Today, William Gallagher, who was 84 on December 1st, and Mrs. Mary Oswald, 82, his sister, re­side on the farm with Bill’s son Wallace. Another of Bill’s sons —Bertram Gallagher of Lakeville —has five children which would comprise the fifth generation. Those children are: John, Mary, Elizabeth, Joseph, and Catherine.
It was no doubt a cold New Year’s Day, in 1855, 10 years be­ fore the Civil War, that the Gal­laghers came by borrowed ox team, to the Burnsville prairie land surrounded by woods. The locations would be ideal for farm settlement, and defense against the Indians.

Actually Thomas and Margaret Gallagher had come from County • Galloway in Ireland. They went to St. Louis where they settled a year and a half. Then they came up the Mississippi to a little town called St. Paul. Most of the persons coming to the United States at that time, landed in either New York or Bos­ton, but the ship the Gallaghers were on lost its course and landed in New Orleans. It was three months on the way.

Mr. Gallagher and his son worked in New Orleans loading cotton bales for some time. Then they went to St. Louis where they worked on the railroad. They es­tablished a home there and the mother and the rest of the family came from Ireland and they lived there for about 1 1/2 years.
A terrible epidemic of yellow fever came while they were there and the people died like flies. Among those who passed away was their only daughter, about 17 years old.

When they came to the Burns­ville farm, there was no govern­ment survey in those days. Evervone who settled "just squatted on the land,” Bill declares, until the government could catch up with their pioneer movements.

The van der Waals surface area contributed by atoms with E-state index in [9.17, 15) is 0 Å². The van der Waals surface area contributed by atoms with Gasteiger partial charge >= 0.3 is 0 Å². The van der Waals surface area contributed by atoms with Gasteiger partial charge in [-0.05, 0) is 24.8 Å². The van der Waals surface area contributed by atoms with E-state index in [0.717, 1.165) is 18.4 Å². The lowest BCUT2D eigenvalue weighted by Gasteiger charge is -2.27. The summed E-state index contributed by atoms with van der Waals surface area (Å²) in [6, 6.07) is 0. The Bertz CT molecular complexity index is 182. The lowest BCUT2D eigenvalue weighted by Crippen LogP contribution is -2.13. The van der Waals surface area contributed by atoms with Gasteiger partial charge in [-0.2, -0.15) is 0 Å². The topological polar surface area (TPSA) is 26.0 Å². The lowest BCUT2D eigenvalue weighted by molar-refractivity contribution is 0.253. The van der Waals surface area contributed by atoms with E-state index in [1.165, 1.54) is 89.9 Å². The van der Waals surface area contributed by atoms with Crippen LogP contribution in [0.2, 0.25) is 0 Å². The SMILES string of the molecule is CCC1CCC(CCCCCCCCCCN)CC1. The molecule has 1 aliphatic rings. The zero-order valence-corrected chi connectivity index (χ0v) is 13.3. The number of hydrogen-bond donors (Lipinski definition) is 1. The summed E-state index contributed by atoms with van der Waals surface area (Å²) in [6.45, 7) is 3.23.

Bill said Thomas and Margaret Gallagher had a son Michael who was about 25 years old then. Michael who later married Maria Egan, was the father of Bill and five other boys and three girls. Mrs. Oswald of the home farm, and Martin of St. Paul, are the only other survivors

Bill remembers the first build­ings on the Gallagher farm were made of logs. He said he remem­bers at the age of about 9 years they went through 30 or 40 tee­pees at a spot now west of the Lyndale avenue bridge.

At the time of the famous New Ulm massacre, all the neighbor­ hood farmers banded together at the Gallagher place, and made & fortress out of it. They were afraid of the uprising in Burnsville simi­llar to that of New Ulm.
The men were armed with everything from pitchforks to flint shotguns, living in the log buildings for several weeks. How­ ever, nothing happened and every­ thing quieted down.

The Indians once begged bread from the settlers. They went hunting and fishing for a living. It was a common site to see an Indian and his squaw start out to fetch game. They’d walk past the farm starting out with practically nothing, and return laden with all kinds of food. They really knew how to hunt and fish.

Bill said the settlers had a hardy spirit; one time his father walked—that’s right, walked,—all the way to Redwood Palls and back to straighten out the title to his land. They had no horse. It was a round trip distance of an estimated 300 miles!

But the pioneer forefathers sur­vived the early hardships, and were none the worse for their experiences. In fact they pro­bably owe their long life and good health to the vigorous outdoor fresh air and exercise.